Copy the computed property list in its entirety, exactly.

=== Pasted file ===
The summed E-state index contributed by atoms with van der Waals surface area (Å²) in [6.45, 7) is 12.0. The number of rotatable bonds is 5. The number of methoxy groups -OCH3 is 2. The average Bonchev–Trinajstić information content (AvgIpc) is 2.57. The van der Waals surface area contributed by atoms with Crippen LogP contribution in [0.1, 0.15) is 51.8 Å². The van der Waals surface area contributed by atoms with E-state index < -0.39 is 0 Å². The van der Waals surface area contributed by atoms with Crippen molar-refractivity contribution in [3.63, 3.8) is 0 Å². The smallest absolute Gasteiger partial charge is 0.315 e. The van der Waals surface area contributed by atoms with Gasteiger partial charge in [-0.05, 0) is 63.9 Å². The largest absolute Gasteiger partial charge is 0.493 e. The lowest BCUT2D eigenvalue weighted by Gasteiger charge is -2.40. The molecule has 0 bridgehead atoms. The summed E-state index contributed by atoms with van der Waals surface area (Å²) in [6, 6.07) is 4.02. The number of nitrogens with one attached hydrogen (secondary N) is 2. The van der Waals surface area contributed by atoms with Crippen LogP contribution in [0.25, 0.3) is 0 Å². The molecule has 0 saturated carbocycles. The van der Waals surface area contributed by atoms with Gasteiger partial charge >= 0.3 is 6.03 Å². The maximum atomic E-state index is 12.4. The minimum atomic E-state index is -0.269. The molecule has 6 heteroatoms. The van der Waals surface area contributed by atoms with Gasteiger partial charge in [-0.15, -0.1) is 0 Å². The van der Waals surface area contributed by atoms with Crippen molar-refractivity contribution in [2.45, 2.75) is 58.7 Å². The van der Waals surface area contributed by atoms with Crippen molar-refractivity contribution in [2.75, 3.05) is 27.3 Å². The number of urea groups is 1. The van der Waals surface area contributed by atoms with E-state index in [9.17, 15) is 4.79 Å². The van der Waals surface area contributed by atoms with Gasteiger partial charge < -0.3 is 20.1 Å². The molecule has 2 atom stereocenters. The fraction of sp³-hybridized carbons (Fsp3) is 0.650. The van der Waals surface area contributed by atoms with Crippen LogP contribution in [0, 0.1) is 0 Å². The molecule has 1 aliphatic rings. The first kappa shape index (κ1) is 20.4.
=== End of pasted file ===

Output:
The summed E-state index contributed by atoms with van der Waals surface area (Å²) in [6.45, 7) is 12.0. The number of rotatable bonds is 5. The number of methoxy groups -OCH3 is 2. The average Bonchev–Trinajstić information content (AvgIpc) is 2.57. The van der Waals surface area contributed by atoms with Crippen LogP contribution in [0.1, 0.15) is 51.8 Å². The van der Waals surface area contributed by atoms with E-state index < -0.39 is 0 Å². The van der Waals surface area contributed by atoms with Crippen molar-refractivity contribution in [3.63, 3.8) is 0 Å². The smallest absolute Gasteiger partial charge is 0.315 e. The van der Waals surface area contributed by atoms with Gasteiger partial charge in [-0.05, 0) is 63.9 Å². The largest absolute Gasteiger partial charge is 0.493 e. The lowest BCUT2D eigenvalue weighted by Gasteiger charge is -2.40. The molecule has 0 bridgehead atoms. The summed E-state index contributed by atoms with van der Waals surface area (Å²) in [6, 6.07) is 4.02. The number of nitrogens with one attached hydrogen (secondary N) is 2. The van der Waals surface area contributed by atoms with Crippen LogP contribution in [0.25, 0.3) is 0 Å². The molecule has 0 saturated carbocycles. The van der Waals surface area contributed by atoms with Gasteiger partial charge >= 0.3 is 6.03 Å². The maximum atomic E-state index is 12.4. The minimum atomic E-state index is -0.269. The molecule has 6 heteroatoms. The van der Waals surface area contributed by atoms with Gasteiger partial charge in [-0.15, -0.1) is 0 Å². The van der Waals surface area contributed by atoms with Crippen molar-refractivity contribution in [2.45, 2.75) is 58.7 Å². The van der Waals surface area contributed by atoms with Crippen molar-refractivity contribution in [2.75, 3.05) is 27.3 Å². The number of urea groups is 1. The van der Waals surface area contributed by atoms with E-state index in [9.17, 15) is 4.79 Å². The van der Waals surface area contributed by atoms with Gasteiger partial charge < -0.3 is 20.1 Å². The molecule has 2 atom stereocenters. The fraction of sp³-hybridized carbons (Fsp3) is 0.650. The van der Waals surface area contributed by atoms with Crippen LogP contribution in [0, 0.1) is 0 Å². The molecule has 1 aliphatic rings. The first kappa shape index (κ1) is 20.4.